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Q. Characteristics of the Situation “When you’ve exhausted all possibilities, remember this: You haven’t!” ~Robert H. Schuller Chapter 11.

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Presentation on theme: "Q. Characteristics of the Situation “When you’ve exhausted all possibilities, remember this: You haven’t!” ~Robert H. Schuller Chapter 11."— Presentation transcript:

1 Q

2 Characteristics of the Situation “When you’ve exhausted all possibilities, remember this: You haven’t!” ~Robert H. Schuller Chapter 11

3 Background The appropriateness of a leader’s behavior with a group of followers often makes sense only when you look at the situational context in which the behavior occurs. The situation, not someone’s traits or abilities, plays the most important role in determining who emerges as a leader. Great leaders typically emerged during economic crisis, social upheavals, or revolutions; great leaders were generally not associated with periods of relative calm or quiet. McGraw-Hill/Irwin© 2006 The McGraw-Hill Companies, Inc. All rights reserved. 11-3

4 Situational Factors That Affect Leaders’ Behaviors In role theory, a leader’s behavior depends on a leader’s perceptions of several critical aspects of the situation: Rules and regulations governing the job Role expectations of subordinates, peers, and superiors The nature of the task Feedback about subordinates’ performance Multiple-influence model Microvariables Macrovariables Situational levels McGraw-Hill/Irwin© 2006 The McGraw-Hill Companies, Inc. All rights reserved. 11-4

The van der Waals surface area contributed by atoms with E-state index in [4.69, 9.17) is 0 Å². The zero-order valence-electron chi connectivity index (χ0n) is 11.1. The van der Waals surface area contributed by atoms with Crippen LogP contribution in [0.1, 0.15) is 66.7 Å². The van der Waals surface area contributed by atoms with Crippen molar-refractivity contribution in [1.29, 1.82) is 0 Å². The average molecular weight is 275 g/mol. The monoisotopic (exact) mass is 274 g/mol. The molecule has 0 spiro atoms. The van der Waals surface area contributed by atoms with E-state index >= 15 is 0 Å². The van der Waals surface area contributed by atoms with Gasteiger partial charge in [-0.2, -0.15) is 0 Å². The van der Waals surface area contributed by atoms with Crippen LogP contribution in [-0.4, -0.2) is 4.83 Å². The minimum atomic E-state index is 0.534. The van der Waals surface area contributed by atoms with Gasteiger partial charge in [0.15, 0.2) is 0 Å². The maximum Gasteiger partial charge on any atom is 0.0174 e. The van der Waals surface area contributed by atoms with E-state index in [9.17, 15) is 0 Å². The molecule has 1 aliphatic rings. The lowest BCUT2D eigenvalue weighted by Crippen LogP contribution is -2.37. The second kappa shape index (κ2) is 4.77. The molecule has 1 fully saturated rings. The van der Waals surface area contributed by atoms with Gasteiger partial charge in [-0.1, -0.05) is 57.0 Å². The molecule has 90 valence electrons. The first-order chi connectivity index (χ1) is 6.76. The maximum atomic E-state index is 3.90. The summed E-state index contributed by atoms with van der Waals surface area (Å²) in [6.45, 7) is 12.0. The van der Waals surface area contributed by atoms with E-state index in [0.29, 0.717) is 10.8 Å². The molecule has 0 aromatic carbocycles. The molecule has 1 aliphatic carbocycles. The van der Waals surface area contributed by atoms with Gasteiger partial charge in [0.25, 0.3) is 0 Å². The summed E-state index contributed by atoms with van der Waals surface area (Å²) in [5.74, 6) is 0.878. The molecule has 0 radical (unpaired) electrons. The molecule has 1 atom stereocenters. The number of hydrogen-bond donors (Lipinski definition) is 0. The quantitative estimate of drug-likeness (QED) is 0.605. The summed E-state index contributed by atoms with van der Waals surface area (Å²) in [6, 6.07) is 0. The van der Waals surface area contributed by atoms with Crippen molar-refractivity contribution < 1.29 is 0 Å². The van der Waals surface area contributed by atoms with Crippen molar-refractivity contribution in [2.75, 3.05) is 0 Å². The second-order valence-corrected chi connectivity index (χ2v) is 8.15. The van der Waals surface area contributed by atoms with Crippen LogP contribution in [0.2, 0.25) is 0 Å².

5 From the Industrial Age to the Information Age In the new information age many of the fundamental assumptions of the industrial age are becoming obsolete. Changes in the ways companies operate: Cross functions Links to customers and suppliers Customer segmentation Global scale Innovation Knowledge workers McGraw-Hill/Irwin© 2006 The McGraw-Hill Companies, Inc. All rights reserved. 11-5

6 The Congruence Model McGraw-Hill/Irwin© 2006 The McGraw-Hill Companies, Inc. All rights reserved Figure 11-2

7 The Work – Job Characteristics Skill variety refers to the degree to which a job involves performing a variety of different activities or skills. Task identity refers to the degree to which a situation or task requires completion of a whole unit of work from beginning to end with a visible outcome. Task significance is the degree to which a job substantially impacts others’ lives. Autonomy is the degree to which a job provides an individual with some control over what he does and how he does it. Feedback refers to the degree to which a person accomplishing a task receives information about performance from performing the task itself. McGraw-Hill/Irwin© 2006 The McGraw-Hill Companies, Inc. All rights reserved. 11-7